Database system software consists of three main components or layers: the database, the user interface, and the process layer. Many tools are available to develop these components. One of many common basic architectures uses these technologies: SQL Server (database), VB.Net (user interface), VB.Net + SQL Server stored procedures (process layer).
Software engineers refer to this basic architecture as a 3-tier system or n-tier system (”n” is a variable number, typically 3 or more layers). Generally the 3-layer design applies to all database software. Often one or more of the three layers integrates multiple (”n”) technologies and/or steps. Desktop software and online website database applications use 3-tier systems.
Microsoft Access is probably the most widely used database system software. Any MS Access system that includes a form or report (user inteface – UI) linked to a (database) table is a basic 2-tier system. Sometimes you do not need the middle tier – the process or application layer, but usually systems have some level of processing. For example, you want to validate incoming data before saving it into the database table.
The database layer is perhaps the easiest to understand: it is simply where the data is stored. Again, MS Access is the most widely-used database storage system. Many other database products exist: Microsoft SQL Server, Oracle, mySQL, postgreSQL, DB2, and more. These database products are often used for both desktop and online database systems. Older desktop software often used DBase, Paradox, or FoxPro.
The most basic storage is a text file. A CSV (comma separated values) file has a separate row of text for each record. Each row is separated by a “delimiter” (often a comma), to designate where each data field begins and ends inside the row. A basic Excel spreadsheet/worksheet is essentially another way to view a CSV file. An XML file is a text file with tags to delineate data records, fields, elements, relationships, and attributes.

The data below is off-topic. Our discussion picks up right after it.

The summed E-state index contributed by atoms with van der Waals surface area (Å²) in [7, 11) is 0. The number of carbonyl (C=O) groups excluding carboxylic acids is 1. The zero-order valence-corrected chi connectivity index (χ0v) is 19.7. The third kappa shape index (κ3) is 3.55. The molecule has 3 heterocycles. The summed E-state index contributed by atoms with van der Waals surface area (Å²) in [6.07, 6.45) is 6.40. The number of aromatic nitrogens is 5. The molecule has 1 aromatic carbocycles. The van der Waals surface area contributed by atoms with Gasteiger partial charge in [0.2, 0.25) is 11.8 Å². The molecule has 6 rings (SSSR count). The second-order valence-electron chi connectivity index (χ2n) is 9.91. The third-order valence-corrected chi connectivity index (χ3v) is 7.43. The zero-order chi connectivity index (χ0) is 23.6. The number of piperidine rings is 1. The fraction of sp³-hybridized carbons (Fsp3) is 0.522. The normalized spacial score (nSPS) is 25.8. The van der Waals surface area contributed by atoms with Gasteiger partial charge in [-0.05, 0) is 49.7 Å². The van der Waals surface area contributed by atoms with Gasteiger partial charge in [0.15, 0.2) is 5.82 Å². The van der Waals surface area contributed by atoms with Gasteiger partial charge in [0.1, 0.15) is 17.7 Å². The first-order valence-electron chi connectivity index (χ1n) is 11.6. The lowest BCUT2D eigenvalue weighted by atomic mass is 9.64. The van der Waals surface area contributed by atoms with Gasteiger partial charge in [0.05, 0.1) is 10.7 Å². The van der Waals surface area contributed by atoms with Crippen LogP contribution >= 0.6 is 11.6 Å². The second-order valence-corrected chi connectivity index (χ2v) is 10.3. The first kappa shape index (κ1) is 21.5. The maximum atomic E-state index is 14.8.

Typically, software systems use true database products rather than text files (or spreadsheets). Database products enable data to be stored in various tables. Tables usually have “identity keys” that enable a table to relate to other tables. This is called a relational database system (RDBS). One-to-many relationships are essential to database systems. A common example is that one sales order may include many products ordered. Database administrators use rules of normalization to organize data logically and avoid unnecesary redundacies.
User-Interface (UI) Layer
The user interface (UI) is how people interact with the database. The most basic and important example is a form, which includes data fields and one or more buttons to perform actions, especially the action of saving updates to the database. Usually software contains several forms, which users access easily via menus, toolbars, or button switchboards. These all comprise a visual design that users see on the screen, and this is called the graphic user interface (GUI). We interact with the software using the keyboard and/or mouse (or touchpad, trackball, touchscreen, etc).
Developers need to design forms to be logical and easy to use, i.e., user-friendly and intuitive. Forms often contain various components to efficiently present data, facilitate data retrieval, and enable quick navigation from one data set to another.
The concept of list/detail is essential. Usually database software displays a summarized list of data records with an ability to click on one record to show (and edit) its detailed information. Email software is an example everyone uses. We see a list of our emails in the inbox, and then can click on one of them to get to the detail. Developers display lists using components such as a datagrid, listbox, listview, treeview, and other methods.
The detail form often uses special components for various needs. Developers need to use the best component (or tool or control) for each data field. The text box is the most common, but others include drop-down lists, radio buttons, checkboxes, calendar controls, image boxes, and others.